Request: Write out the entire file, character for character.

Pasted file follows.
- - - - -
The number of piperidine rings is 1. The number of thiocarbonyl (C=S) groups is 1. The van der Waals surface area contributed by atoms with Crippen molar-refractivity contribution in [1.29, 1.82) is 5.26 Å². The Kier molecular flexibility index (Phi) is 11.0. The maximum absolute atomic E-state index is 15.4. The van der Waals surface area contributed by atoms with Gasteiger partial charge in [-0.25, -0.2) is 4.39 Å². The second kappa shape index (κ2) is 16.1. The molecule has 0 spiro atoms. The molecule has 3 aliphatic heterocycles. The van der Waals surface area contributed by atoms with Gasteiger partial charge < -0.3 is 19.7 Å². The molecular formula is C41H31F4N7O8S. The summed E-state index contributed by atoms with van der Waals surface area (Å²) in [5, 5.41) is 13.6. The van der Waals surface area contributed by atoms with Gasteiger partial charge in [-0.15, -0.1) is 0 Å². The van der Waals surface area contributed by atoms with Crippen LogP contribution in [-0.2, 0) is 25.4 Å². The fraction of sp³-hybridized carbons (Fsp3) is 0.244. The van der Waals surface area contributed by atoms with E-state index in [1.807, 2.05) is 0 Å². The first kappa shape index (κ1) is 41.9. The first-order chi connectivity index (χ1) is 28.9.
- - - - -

The number of piperidine rings is 1. The number of thiocarbonyl (C=S) groups is 1. The van der Waals surface area contributed by atoms with Crippen molar-refractivity contribution in [1.29, 1.82) is 5.26 Å². The Kier molecular flexibility index (Phi) is 11.0. The maximum absolute atomic E-state index is 15.4. The van der Waals surface area contributed by atoms with Gasteiger partial charge in [-0.25, -0.2) is 4.39 Å². The second kappa shape index (κ2) is 16.1. The molecule has 0 spiro atoms. The molecule has 3 aliphatic heterocycles. The van der Waals surface area contributed by atoms with Gasteiger partial charge < -0.3 is 19.7 Å². The molecular formula is C41H31F4N7O8S. The summed E-state index contributed by atoms with van der Waals surface area (Å²) in [5, 5.41) is 13.6. The van der Waals surface area contributed by atoms with Gasteiger partial charge in [-0.15, -0.1) is 0 Å². The van der Waals surface area contributed by atoms with Crippen LogP contribution in [-0.2, 0) is 25.4 Å². The fraction of sp³-hybridized carbons (Fsp3) is 0.244. The van der Waals surface area contributed by atoms with E-state index in [1.807, 2.05) is 0 Å². The first kappa shape index (κ1) is 41.9. The first-order chi connectivity index (χ1) is 28.9.